Let be the set of files on the system. In , we can find /sbin/init, /etc/modules.conf, /usr/bin/, etc.
Let be the set of rights that can be given to a program. In we can find «mount a partition» or «read /this/file» or «execute /that/program if uid=0». We will see more details on this set later.
Then we can consider two functions and from to (the set of parts of ), that map a sub-set of to each file on the system.
The set of rights mapped by to a file are the rights that will be given to a process exec'ed with this file. Those mapped with are those the process will be able to transmit to a child.
Let be the property to be executable. For , will mean that is executable. is defined by induction :
The files can't use by themselves the rights they are given. They must be executed to give their process their rights. A file that can't be executed and that have some rights won't be able to use them, but who cares ?
When a file is exec'ed, the new process inherits its rights from the rights mapped to the file but also from its parent process rights.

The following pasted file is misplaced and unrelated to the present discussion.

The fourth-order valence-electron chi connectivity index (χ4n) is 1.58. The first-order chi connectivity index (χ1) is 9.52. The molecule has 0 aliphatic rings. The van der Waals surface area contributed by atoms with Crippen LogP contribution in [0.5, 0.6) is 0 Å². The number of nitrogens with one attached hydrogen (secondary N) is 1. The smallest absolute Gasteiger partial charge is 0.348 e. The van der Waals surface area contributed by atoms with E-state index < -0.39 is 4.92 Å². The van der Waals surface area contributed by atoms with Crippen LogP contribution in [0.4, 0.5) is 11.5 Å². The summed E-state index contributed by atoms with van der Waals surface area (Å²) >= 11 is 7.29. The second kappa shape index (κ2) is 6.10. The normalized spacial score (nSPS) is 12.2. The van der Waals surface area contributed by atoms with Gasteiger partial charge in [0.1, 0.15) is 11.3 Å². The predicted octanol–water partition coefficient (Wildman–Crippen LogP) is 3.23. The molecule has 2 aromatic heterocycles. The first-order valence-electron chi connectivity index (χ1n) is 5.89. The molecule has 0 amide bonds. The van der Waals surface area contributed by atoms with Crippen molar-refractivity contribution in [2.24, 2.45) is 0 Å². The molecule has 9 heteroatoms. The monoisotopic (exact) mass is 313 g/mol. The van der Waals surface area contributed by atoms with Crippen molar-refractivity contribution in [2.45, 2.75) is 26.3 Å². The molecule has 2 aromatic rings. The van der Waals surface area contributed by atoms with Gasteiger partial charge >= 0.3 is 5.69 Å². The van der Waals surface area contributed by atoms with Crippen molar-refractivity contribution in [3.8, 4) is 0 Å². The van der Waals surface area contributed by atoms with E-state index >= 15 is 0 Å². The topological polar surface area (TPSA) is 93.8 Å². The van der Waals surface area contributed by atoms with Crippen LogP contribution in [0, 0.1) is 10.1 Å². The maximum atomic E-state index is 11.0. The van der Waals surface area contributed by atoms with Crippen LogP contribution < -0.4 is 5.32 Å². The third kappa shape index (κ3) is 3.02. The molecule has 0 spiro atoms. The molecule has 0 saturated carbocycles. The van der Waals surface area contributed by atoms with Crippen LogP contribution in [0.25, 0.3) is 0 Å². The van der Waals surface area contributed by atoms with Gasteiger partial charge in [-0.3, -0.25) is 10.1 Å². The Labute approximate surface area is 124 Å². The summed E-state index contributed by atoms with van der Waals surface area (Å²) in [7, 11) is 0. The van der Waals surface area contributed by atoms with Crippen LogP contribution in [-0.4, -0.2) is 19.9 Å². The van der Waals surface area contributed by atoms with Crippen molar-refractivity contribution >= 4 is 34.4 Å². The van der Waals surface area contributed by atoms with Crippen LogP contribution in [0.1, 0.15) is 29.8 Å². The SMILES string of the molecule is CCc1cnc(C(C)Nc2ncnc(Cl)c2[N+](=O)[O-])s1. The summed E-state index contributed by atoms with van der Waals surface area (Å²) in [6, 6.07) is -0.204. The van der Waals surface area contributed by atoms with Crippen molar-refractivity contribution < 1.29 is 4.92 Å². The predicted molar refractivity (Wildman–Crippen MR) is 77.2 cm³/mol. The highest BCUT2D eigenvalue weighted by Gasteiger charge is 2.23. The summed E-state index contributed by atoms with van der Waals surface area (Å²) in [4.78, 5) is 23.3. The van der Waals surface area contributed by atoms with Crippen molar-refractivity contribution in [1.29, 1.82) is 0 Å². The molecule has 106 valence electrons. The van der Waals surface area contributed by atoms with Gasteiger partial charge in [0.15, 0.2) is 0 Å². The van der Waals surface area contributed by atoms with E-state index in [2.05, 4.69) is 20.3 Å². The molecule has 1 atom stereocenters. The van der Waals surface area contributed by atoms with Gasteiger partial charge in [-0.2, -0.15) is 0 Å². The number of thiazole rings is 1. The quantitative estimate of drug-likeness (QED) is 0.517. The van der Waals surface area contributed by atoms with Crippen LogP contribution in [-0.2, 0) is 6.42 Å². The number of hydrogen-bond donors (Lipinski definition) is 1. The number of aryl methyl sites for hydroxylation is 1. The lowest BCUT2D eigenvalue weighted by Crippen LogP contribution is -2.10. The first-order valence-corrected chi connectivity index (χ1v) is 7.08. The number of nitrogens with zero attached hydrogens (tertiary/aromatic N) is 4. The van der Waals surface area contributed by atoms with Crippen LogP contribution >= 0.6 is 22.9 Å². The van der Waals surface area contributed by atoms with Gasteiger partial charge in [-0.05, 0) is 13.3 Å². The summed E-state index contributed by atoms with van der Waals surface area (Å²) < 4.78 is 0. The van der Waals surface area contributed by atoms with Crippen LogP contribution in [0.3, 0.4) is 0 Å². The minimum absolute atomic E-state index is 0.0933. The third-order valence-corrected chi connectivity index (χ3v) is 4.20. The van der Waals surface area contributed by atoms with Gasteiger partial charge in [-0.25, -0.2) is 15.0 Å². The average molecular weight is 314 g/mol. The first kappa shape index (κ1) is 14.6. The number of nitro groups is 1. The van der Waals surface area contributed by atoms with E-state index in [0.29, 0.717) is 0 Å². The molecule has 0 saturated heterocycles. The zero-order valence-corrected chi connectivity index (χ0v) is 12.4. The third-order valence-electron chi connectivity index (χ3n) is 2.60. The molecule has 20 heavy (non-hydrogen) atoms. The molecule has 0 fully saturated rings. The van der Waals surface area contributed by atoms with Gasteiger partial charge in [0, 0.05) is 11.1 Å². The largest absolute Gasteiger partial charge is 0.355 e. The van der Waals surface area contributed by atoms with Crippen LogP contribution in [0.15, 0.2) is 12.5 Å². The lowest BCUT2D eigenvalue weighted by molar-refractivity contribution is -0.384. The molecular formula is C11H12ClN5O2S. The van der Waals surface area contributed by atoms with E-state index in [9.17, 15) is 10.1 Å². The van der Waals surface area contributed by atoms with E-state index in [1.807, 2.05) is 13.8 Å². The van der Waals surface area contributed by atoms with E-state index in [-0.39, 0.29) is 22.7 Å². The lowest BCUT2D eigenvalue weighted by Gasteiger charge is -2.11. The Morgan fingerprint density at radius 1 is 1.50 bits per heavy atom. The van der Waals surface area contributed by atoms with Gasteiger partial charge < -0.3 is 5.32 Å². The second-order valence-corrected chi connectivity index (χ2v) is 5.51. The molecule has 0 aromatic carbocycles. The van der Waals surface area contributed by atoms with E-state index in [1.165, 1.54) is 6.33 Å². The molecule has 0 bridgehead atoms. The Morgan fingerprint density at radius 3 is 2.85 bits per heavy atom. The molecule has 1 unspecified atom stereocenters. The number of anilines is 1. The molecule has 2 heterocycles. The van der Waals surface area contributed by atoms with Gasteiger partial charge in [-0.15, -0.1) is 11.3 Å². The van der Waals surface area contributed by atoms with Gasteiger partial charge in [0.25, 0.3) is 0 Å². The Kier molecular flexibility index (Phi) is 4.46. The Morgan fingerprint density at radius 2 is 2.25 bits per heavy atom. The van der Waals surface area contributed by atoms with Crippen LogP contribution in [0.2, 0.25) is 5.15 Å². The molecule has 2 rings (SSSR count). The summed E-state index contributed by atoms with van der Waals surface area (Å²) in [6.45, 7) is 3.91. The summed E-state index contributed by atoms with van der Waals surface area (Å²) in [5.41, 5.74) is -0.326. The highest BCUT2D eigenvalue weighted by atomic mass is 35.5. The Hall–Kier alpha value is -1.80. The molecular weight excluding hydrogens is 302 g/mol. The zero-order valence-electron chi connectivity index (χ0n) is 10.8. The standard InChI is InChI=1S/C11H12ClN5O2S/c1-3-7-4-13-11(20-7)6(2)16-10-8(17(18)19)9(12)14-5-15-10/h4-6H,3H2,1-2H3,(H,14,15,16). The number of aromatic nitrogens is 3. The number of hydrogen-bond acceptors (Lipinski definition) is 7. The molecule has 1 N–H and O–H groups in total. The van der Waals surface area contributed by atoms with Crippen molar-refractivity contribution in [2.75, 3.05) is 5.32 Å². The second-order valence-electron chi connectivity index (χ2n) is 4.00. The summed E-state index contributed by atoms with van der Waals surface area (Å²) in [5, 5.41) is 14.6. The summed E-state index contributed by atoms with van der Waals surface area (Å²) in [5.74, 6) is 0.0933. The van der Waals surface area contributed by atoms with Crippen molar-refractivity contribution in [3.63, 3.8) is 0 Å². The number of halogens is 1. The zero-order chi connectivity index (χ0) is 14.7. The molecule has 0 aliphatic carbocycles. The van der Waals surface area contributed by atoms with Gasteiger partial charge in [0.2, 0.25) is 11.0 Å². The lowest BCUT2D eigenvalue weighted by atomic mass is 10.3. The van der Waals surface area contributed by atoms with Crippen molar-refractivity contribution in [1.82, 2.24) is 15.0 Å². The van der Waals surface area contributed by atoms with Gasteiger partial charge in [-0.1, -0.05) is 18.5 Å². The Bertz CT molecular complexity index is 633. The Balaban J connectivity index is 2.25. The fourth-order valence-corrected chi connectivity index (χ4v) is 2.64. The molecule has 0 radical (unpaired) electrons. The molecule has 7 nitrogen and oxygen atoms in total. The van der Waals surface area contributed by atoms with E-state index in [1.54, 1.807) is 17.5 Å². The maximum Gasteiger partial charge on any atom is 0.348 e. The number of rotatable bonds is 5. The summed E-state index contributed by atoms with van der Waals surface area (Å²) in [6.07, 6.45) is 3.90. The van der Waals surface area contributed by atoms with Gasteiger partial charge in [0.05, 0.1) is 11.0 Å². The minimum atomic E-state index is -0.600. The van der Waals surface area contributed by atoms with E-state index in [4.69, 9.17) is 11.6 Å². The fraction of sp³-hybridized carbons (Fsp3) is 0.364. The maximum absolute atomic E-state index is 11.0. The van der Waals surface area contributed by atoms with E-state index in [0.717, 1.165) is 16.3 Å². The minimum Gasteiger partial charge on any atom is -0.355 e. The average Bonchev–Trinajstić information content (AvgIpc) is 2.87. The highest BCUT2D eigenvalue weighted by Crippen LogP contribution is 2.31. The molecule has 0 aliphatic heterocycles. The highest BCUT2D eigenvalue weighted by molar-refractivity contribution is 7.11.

Note that for , there can exist so that we have and , i.e. can have the right to give as inheritage a right it doesn't own. That means that if its process obtain this right by inheritage, it can transmit it.
We can't consider a static set of processes. Let be the set of running processes at the time . is a discrete virtual time variable that is incremented when a process is forked, is exec'ed or dies.
Let be a function from to that maps a sub-set of to each running processes, which will be the rights of this process.
Let be a function from to that maps a sub-set of to each running processes, which will be the rights the process can give to its lineage by inheritage.
The initial state, , is a singleton and the unique element is the init process.
So, if is /sbin/init and then . Moreover, we define and . This is the initial state.
The transition rules are :
Let be the set of couple of functions that enable the computer to fulfill its work. Each element of is a complete set of access controls that can rule the behaviour of the machine. Let define the partial order over :
If and are two elements of and , we can affirm that is more secure than because give at the very least one unnecessary right to a file. As the order is partial1.9, there can be more than one minimal element1.10.
There is no rule to decide which of two minimal elements is the most secure, but I think there will generally be only one minimal element.